Chinese neural network beats humans in reading comprehension test
Image credit: REUTERS/Steve Marcus
A machine learning system developed by Alibaba’s AI (artificial intelligence) research arm edged above human participants in a standard reading comprehension test. This is the first time an AI has beaten humans in a language-related assessment.
Machine learning software – which learns to detect patterns and perform tasks increasingly well by processing massive amounts of data – frequently makes headlines when beating humans at specific, well-defined tasks, such as when IBM’s Deep Blue supercomputer beat world champion Garry Kasparov in a chess match.
However, deeply human skills such as understanding language and emotion have proved more of a challenge to machine learning systems.
Alibaba has grown to become one of the largest companies in the world by providing online sales and payment services. However, more recently, it has been exploring more advanced technological services such as cloud computing. In October 2017, it was revealed that the company was investing $15bn (£10.9bn) in research and development in “foundational and disruptive technology”, including AI, the internet of things and quantum computing.
Alibaba AI’s new machine learning system is a deep neural network: a multi-layered machine learning system modelled approximately on the structure of the human brain. Deep learning could allow for far faster machine learning.
The network scored higher than human participants in the Standard Question Answering Dataset. This dataset includes more than 100,000 question-and-answer pairs, based on hundreds of Wikipedia articles. It has been used by Google, IBM, Facebook and many academics to test the performance of their machine learning models.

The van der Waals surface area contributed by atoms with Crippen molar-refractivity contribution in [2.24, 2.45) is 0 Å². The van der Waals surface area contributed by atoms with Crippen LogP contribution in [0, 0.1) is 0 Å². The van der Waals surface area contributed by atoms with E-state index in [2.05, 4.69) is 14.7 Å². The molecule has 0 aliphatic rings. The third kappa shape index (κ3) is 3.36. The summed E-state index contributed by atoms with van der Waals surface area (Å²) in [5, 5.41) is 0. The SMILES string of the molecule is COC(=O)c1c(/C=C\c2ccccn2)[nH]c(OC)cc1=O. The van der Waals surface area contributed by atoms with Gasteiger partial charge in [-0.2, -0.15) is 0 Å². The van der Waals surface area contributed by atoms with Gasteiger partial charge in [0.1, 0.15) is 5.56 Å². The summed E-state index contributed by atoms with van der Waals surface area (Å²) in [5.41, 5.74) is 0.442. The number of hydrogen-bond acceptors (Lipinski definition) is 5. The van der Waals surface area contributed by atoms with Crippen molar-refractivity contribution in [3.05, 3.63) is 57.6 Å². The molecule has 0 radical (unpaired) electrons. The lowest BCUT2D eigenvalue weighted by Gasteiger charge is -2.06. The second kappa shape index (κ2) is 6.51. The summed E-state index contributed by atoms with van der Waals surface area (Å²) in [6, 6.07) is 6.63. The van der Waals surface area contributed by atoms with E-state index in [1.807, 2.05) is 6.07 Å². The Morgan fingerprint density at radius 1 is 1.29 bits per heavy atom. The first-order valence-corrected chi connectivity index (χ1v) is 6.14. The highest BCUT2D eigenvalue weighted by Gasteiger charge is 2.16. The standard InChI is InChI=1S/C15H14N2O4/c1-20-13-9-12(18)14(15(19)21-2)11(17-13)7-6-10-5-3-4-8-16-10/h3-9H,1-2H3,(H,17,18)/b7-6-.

In a test run on 11 January, Alibaba’s neural network scored 82.44 on the test, compared with an average human score of 82.304.
In an interview with Alibaba-owned South China Morning Post, Si Luo, chief scientist of natural language processing at Alibaba’s research department, said that this means that questions such as “what causes rain?” can be answered with a high level of accuracy by the neural network.
“We believe the underlying technology can be gradually applied to numerous applications such as customer service, museum tutorials, and online response to inquiries from patients, freeing up human efforts in an unprecedented way,” said Si.
The reading comprehension test scores are a demonstration of the improving ability of machines to perform human tasks. A neural network capable of better-than-human reading comprehension could play a valuable role at Alibaba and other companies by performing tasks such as customer service.
Alibaba used the underlying technology behind this neural network to answer customer queries during “Singles Day”, the world's largest e-commerce event, which falls on November 11 each year. In the month leading up to Singles Day, Alibaba reportedly used machine learning software to generate 400 million customised banner adverts and answer 3.5 million simple customer queries a day.
According to Si, the neural network works best when answering questions with well-defined answers, such as standard customer service questions which could be answered with information from a document. If the language used to ask questions is too vague or does not use standard grammar, the network may need help from a human operator.
Alibaba, as well as other Chinese internet giants such as Tencent and Baidu, are all racing to develop machine learning models which improve users’ online experiences, such as by improving search results, targeted advertising and social media feeds.
Last year, the Chinese government laid out plans to make China the world leader in AI by 2030, with an AI industry worth $150bn (£109bn).